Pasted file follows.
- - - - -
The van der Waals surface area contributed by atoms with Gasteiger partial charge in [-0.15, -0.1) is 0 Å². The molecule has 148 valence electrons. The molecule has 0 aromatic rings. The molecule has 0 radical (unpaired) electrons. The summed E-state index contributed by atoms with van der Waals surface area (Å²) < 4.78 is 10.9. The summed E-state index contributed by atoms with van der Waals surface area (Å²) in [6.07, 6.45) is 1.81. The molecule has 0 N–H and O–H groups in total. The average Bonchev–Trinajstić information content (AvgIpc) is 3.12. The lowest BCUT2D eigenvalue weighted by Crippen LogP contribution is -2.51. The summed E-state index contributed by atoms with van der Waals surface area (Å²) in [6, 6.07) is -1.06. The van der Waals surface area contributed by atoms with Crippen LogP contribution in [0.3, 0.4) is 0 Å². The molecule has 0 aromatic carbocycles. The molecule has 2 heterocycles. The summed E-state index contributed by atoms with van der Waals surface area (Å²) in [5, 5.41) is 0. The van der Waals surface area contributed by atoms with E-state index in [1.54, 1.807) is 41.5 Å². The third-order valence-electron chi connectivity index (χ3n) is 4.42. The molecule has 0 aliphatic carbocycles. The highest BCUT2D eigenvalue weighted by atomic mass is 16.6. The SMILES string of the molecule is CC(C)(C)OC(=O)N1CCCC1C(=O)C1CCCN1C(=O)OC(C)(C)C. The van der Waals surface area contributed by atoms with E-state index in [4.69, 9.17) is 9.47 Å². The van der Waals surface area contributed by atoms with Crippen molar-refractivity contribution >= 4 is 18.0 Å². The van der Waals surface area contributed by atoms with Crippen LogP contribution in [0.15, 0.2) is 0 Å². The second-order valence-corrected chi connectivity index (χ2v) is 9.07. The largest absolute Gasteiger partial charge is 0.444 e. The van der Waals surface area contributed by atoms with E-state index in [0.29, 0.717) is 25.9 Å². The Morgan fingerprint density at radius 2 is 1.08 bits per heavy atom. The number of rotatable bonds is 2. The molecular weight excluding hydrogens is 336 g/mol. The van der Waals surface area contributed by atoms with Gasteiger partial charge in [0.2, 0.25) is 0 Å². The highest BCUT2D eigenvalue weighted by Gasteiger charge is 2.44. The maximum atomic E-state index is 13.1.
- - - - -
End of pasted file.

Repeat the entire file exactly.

The van der Waals surface area contributed by atoms with Gasteiger partial charge in [-0.15, -0.1) is 0 Å². The molecule has 148 valence electrons. The molecule has 0 aromatic rings. The molecule has 0 radical (unpaired) electrons. The summed E-state index contributed by atoms with van der Waals surface area (Å²) < 4.78 is 10.9. The summed E-state index contributed by atoms with van der Waals surface area (Å²) in [6.07, 6.45) is 1.81. The molecule has 0 N–H and O–H groups in total. The average Bonchev–Trinajstić information content (AvgIpc) is 3.12. The lowest BCUT2D eigenvalue weighted by Crippen LogP contribution is -2.51. The summed E-state index contributed by atoms with van der Waals surface area (Å²) in [6, 6.07) is -1.06. The van der Waals surface area contributed by atoms with Crippen LogP contribution in [0.3, 0.4) is 0 Å². The molecule has 0 aromatic carbocycles. The molecule has 2 heterocycles. The summed E-state index contributed by atoms with van der Waals surface area (Å²) in [5, 5.41) is 0. The van der Waals surface area contributed by atoms with E-state index in [1.54, 1.807) is 41.5 Å². The third-order valence-electron chi connectivity index (χ3n) is 4.42. The molecule has 0 aliphatic carbocycles. The highest BCUT2D eigenvalue weighted by atomic mass is 16.6. The SMILES string of the molecule is CC(C)(C)OC(=O)N1CCCC1C(=O)C1CCCN1C(=O)OC(C)(C)C. The van der Waals surface area contributed by atoms with E-state index in [4.69, 9.17) is 9.47 Å². The van der Waals surface area contributed by atoms with Crippen molar-refractivity contribution >= 4 is 18.0 Å². The van der Waals surface area contributed by atoms with Crippen LogP contribution in [0.15, 0.2) is 0 Å². The second-order valence-corrected chi connectivity index (χ2v) is 9.07. The largest absolute Gasteiger partial charge is 0.444 e. The van der Waals surface area contributed by atoms with E-state index in [0.29, 0.717) is 25.9 Å². The Morgan fingerprint density at radius 2 is 1.08 bits per heavy atom. The number of rotatable bonds is 2. The molecular weight excluding hydrogens is 336 g/mol. The van der Waals surface area contributed by atoms with Gasteiger partial charge in [0.2, 0.25) is 0 Å². The highest BCUT2D eigenvalue weighted by Gasteiger charge is 2.44. The maximum atomic E-state index is 13.1.